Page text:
Gordon Brown was a professor of Electrical Engineering at Massachusetts Institute of Technology and an authority on servomechanisms – automatic feedback control systems – and their application to emerging computer technologies. He was born in 1907 in Australia, and graduated with degrees in engineering from MIT in 1931 and 1938, after which he became an assistant professor of electrical engineering at the school. In 1973, he was made an Institute Professor at MIT, a title reserved for the most distinguished faculty members. He was also a prominent figure in attempts to modernize engineering education after the Second World War, instituting a number of curriculum changes that reoriented education from engineering practice to engineering science. Over the years, he was also a member of the boards of directors of several large corporations. Throughout his career he received numerous awards, including the American Society of Engineering Education’s George Westinghouse Award and Benjamin Garver Lamme Award. He died in 1996.

Brown’s lecture was a part of a series on “Freedom and Responsibility in Contemporary Society.” He discussed the increasing demands on universities to be models of integrity and look outward and forward to take on an active public service role. While typical understandings of engineers described their ‘exploitation’ of science for the ‘benefit’ of mankind, Brown suggested that we needed to understand the engineer at work as forging technology, political, social, and economic change. Engineering education must adjust to the broad view of social problems that young engineers will have to face and recognize that technological problems could not be solved without social and political considerations. Therefore, engineers must learn more than math and science: like a doctor needed to know all parts of the body to prescribe medicine, engineers must know all parts of society, so that they know how to apply technology to solve its problems. This interdisciplinarity would be a difficult challenge for universities to navigate, but Brown argued there was no option but to face up to these complications. He suggested a reorientation of engineering talent away from producing more and more goods, to solving pressing problems. The engineering community needed to “feed on life itself,” rather than becoming completely industrialized.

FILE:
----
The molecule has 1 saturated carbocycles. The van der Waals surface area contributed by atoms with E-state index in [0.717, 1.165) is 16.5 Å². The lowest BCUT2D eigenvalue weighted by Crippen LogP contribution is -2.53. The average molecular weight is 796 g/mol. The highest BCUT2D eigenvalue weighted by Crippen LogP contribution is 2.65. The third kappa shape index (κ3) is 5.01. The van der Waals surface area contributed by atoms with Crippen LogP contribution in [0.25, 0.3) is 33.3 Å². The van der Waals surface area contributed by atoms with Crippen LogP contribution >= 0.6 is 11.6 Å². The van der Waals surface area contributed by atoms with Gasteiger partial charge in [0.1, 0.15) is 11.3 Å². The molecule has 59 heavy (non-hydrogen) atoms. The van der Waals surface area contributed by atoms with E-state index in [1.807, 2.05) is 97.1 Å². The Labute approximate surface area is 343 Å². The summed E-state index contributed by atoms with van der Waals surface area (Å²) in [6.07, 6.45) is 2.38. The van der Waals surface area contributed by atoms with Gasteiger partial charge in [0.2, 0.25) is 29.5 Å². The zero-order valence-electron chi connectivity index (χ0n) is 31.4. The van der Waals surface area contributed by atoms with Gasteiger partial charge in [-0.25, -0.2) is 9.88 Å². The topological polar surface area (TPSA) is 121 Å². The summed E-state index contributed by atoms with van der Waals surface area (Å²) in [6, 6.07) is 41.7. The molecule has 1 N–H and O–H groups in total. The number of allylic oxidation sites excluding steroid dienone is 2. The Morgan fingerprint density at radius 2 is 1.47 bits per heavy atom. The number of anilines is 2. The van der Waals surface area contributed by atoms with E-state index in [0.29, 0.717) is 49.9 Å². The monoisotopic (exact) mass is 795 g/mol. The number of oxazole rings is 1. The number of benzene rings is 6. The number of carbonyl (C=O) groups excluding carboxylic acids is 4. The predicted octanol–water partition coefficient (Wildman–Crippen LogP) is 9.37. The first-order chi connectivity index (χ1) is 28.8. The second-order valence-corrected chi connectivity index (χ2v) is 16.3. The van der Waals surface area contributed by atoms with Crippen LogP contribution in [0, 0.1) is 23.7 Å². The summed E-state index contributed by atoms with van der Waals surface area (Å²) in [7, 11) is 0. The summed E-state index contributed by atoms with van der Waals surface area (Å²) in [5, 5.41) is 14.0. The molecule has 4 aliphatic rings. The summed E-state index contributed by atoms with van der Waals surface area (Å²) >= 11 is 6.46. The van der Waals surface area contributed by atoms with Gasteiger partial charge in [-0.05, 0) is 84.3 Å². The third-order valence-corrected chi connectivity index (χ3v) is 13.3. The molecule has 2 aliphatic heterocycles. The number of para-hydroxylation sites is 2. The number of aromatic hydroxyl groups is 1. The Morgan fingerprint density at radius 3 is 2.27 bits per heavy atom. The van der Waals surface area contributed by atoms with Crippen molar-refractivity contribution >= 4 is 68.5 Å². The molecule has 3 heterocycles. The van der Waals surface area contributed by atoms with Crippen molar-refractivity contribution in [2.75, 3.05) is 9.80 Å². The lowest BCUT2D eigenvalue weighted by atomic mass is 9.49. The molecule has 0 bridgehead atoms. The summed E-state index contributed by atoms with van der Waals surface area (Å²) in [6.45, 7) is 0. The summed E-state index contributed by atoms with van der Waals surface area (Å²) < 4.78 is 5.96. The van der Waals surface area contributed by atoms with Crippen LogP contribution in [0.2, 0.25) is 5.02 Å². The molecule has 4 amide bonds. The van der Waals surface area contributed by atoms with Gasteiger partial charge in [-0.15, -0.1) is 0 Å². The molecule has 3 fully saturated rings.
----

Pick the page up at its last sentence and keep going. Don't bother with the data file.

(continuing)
Listen to Brown’s lecture below.

Gordon Brown delivers his Dunning Trust lecture.
The brochure for Brown’s lecture.
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